Sox12 deletion in the mouse reveals nonreciprocal redundancy with the related sox4 and sox11 transcription factors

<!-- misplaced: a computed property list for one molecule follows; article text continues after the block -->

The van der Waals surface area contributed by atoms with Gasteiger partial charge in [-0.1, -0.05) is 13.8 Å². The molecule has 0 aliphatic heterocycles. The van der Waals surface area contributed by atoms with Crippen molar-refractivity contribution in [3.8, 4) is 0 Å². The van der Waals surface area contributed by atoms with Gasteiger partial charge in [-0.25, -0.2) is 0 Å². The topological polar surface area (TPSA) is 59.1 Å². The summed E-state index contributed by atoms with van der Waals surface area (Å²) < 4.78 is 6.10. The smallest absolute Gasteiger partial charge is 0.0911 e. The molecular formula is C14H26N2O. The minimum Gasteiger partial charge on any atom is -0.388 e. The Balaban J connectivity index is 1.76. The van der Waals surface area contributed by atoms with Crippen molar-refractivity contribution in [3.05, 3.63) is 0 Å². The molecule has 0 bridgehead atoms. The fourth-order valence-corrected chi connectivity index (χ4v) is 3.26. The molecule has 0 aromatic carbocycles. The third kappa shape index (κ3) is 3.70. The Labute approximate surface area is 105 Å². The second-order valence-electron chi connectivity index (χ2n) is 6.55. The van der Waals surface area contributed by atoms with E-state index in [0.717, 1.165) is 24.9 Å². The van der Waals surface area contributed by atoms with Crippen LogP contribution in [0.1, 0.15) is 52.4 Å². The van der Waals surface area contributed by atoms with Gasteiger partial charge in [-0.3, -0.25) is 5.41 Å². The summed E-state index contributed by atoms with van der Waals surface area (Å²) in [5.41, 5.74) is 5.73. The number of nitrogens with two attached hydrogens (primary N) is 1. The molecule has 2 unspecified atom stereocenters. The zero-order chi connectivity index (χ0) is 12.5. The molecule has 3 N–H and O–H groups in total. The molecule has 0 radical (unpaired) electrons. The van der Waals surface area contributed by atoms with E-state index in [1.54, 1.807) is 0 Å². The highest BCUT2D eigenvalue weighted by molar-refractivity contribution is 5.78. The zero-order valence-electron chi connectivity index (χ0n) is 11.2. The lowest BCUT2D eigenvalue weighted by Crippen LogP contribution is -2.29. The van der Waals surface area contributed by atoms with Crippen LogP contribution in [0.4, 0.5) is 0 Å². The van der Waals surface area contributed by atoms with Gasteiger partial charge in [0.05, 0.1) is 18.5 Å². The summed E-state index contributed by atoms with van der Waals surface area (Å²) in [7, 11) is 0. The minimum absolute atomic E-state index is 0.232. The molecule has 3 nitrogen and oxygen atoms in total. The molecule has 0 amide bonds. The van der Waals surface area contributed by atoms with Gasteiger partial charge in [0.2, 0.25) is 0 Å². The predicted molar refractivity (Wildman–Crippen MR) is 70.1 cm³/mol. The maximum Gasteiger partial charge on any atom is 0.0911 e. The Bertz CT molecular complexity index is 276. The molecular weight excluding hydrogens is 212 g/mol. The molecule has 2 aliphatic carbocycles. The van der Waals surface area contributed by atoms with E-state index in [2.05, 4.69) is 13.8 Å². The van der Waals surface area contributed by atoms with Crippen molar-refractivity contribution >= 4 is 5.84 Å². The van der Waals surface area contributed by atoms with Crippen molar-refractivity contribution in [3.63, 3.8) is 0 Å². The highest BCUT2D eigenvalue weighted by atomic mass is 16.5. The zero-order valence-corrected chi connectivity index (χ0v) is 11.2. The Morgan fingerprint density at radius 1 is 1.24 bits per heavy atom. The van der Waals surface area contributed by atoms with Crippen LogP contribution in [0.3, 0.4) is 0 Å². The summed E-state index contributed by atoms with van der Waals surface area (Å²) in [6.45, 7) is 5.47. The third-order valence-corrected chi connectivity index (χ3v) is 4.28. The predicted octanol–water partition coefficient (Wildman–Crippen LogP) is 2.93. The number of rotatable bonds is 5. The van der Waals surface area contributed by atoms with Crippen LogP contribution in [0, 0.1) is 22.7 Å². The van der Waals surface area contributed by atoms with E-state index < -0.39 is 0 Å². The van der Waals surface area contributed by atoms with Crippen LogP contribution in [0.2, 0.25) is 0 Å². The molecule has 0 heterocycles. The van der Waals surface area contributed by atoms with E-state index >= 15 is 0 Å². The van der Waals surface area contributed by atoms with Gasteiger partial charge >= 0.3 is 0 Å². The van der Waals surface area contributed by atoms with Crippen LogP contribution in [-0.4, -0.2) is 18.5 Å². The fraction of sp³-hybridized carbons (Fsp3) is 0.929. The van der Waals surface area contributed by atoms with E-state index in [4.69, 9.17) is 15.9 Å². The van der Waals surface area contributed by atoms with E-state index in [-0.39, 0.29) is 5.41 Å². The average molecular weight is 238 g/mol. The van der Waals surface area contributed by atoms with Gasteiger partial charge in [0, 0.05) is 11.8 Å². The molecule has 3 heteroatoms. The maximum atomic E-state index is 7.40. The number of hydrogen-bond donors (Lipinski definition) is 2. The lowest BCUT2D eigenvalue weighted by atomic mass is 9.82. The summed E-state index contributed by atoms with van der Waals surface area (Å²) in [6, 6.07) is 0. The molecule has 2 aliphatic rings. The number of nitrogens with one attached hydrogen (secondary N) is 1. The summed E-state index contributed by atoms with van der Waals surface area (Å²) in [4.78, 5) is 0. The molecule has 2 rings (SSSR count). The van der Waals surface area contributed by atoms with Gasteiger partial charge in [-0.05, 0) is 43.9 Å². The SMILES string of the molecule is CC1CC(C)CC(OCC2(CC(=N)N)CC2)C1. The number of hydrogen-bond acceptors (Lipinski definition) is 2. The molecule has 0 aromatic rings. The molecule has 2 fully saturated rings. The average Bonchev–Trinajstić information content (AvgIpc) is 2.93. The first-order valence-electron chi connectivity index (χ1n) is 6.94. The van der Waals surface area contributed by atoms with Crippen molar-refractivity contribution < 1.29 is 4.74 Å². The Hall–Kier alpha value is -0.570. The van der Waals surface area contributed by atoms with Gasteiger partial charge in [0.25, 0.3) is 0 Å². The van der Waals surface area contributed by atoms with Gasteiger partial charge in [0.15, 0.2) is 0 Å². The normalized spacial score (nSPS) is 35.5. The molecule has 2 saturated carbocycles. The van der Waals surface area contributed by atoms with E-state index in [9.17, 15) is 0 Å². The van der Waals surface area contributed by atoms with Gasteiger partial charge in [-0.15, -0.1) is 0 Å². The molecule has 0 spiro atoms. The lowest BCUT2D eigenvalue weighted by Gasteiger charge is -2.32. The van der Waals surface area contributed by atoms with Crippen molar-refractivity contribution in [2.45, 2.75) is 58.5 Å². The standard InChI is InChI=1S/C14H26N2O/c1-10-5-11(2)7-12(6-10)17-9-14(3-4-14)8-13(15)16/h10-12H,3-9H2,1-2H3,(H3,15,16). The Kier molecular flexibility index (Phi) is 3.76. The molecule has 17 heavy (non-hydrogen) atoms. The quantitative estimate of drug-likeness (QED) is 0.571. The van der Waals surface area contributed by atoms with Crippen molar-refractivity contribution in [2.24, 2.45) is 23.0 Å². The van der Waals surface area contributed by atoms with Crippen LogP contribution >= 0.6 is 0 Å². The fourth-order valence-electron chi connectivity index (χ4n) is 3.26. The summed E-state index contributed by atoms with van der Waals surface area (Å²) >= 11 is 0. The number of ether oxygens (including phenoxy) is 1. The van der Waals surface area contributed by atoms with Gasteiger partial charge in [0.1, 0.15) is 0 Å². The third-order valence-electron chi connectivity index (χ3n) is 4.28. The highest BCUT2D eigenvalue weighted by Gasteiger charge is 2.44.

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The transcription factors Sox4 and Sox11 are important regulators of diverse developmental processes including heart, lung, pancreas, spleen, and B-cell development. Here we have studied the role of the related Sox12 as the third protein of the SoxC group both in vivo and in vitro. Despite widespread Sox12 expression during embryonic development, Sox12-deficient mice developed surprisingly normally, so that they were born alive, showed no gross phenotypic abnormalities, and were fertile in both sexes. Comparison with the related Sox4 and Sox11 revealed extensive overlap in the embryonic expression pattern but more uniform expression levels for Sox12, without sites of particularly high expression. All three Sox proteins furthermore exhibited comparable DNA-binding characteristics and functioned as transcriptional activators. Sox12 was, however, a relatively weak transactivator in comparison to Sox11. We conclude that Sox4 and Sox11 function redundantly with Sox12 and can compensate its loss during mouse development. Because of differences in expression levels and transactivation rates, however, functional compensation is not reciprocal.

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